If you are looking for an answer to the question What is Artificial Intelligence? and you only have a minute, then here's the definition the Association for the Advancement of Artificial Intelligence offers on its home page: "the scientific understanding of the mechanisms underlying thought and intelligent behavior and their embodiment in machines."
However, if you are fortunate enough to have more than a minute, then please get ready to embark upon an exciting journey exploring AI (but beware, it could last a lifetime) …
Amazon's Alexa voice platform has now passed 15,000 skills -- the voice-powered apps that run on devices like the Echo speaker, Echo Dot, newer Echo Show and others. In the meantime, Amazon's Alexa is surging ahead, building out an entire voice app ecosystem so quickly that it hasn't even been able to implement the usual safeguards -- like a team that closely inspects apps for terms of service violations, for example, or even tools that allow developers to make money from their creations. In the long run, Amazon's focus on growth over app ecosystem infrastructure could catch up with it. In addition, Google Home has just 378 voice apps available as of June 30, Voicebot notes.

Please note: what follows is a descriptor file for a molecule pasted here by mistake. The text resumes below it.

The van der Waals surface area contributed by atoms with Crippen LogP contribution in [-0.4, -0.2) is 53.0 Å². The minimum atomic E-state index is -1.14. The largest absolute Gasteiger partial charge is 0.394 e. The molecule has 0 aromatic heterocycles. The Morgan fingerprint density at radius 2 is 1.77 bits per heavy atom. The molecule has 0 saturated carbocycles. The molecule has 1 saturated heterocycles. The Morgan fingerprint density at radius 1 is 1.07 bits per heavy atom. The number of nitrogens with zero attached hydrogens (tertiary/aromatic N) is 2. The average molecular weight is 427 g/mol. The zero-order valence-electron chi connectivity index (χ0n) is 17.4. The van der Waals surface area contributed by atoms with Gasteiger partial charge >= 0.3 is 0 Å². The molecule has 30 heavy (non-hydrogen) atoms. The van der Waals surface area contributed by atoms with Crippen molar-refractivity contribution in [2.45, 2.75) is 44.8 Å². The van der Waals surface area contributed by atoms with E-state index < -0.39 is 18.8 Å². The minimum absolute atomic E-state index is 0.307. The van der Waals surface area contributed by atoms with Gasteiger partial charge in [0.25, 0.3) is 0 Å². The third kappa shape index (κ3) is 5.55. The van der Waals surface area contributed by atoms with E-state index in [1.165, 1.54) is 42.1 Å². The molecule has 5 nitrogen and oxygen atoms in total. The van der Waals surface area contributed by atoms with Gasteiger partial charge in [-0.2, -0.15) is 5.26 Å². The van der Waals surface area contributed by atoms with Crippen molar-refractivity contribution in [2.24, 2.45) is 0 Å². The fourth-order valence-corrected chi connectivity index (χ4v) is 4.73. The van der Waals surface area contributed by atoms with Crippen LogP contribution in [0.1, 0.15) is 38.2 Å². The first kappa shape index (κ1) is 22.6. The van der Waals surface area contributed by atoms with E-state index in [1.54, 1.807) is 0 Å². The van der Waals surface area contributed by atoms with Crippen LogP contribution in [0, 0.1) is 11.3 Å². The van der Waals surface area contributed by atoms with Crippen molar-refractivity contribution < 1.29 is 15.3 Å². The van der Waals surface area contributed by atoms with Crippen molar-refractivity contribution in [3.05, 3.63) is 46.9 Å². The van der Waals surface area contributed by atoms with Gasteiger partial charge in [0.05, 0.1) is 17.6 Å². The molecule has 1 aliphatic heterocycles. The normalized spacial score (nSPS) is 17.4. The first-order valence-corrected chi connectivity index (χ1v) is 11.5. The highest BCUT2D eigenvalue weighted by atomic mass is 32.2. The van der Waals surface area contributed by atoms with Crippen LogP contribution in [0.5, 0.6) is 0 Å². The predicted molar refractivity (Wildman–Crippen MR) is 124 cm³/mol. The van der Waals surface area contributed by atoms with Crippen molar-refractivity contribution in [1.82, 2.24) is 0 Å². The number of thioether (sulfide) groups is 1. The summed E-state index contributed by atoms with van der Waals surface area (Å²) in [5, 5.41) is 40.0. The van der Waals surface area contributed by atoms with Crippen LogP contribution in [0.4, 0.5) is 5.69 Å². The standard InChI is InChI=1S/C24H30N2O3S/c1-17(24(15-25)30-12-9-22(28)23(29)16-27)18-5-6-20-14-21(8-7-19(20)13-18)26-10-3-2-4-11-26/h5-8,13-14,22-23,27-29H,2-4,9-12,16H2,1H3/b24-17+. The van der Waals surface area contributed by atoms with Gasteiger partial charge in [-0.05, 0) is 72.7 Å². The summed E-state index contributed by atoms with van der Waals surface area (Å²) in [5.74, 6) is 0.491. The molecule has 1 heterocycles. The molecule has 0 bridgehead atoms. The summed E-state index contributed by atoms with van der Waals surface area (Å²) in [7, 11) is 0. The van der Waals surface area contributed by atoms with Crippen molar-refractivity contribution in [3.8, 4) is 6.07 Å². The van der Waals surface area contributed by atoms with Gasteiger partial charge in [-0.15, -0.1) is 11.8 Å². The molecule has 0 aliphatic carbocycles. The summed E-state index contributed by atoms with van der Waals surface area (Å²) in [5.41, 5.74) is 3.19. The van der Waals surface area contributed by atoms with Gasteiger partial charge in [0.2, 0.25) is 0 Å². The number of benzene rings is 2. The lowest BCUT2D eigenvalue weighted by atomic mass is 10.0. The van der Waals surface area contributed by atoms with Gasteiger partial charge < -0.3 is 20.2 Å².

What trends are we likely to see in ad tech in 2017? With the success of Amazon Echo and Google Home, we are now firmly in the era of Voice Search. But the Pay Per Impression and Pay Per Click models do not translate well here, and Pay Per Call type ads (launched for mobile by Google in 2015) would be controversial, to say the least. After all, you would have to wonder if the top search result delivered to you truly was the best one or merely from the advertiser who paid the most. Which is why Google -- and very likely others in this space -- are considering Pay Per Transaction, in what would be the biggest shift in advertising in years.
The FHA 203k loan program provides home buyers the opportunity to buy and fix up a property, without exhausting their personal savings. The technology space is constantly evolving -- but it's one space where many feel the mortgage industry is behind the power curve. But now powerful tools like artificial intelligence and machine learning -- once the stuff of science fiction -- are becoming reality. And that's one area where the industry needs to be at the cutting edge. "In 2017, machine learning means more efficiency in the mortgage loan cycle," said Ken Bartz, co-founder of Sales Boomerang and Lead Squeeze and CEO of Monster Lead Group.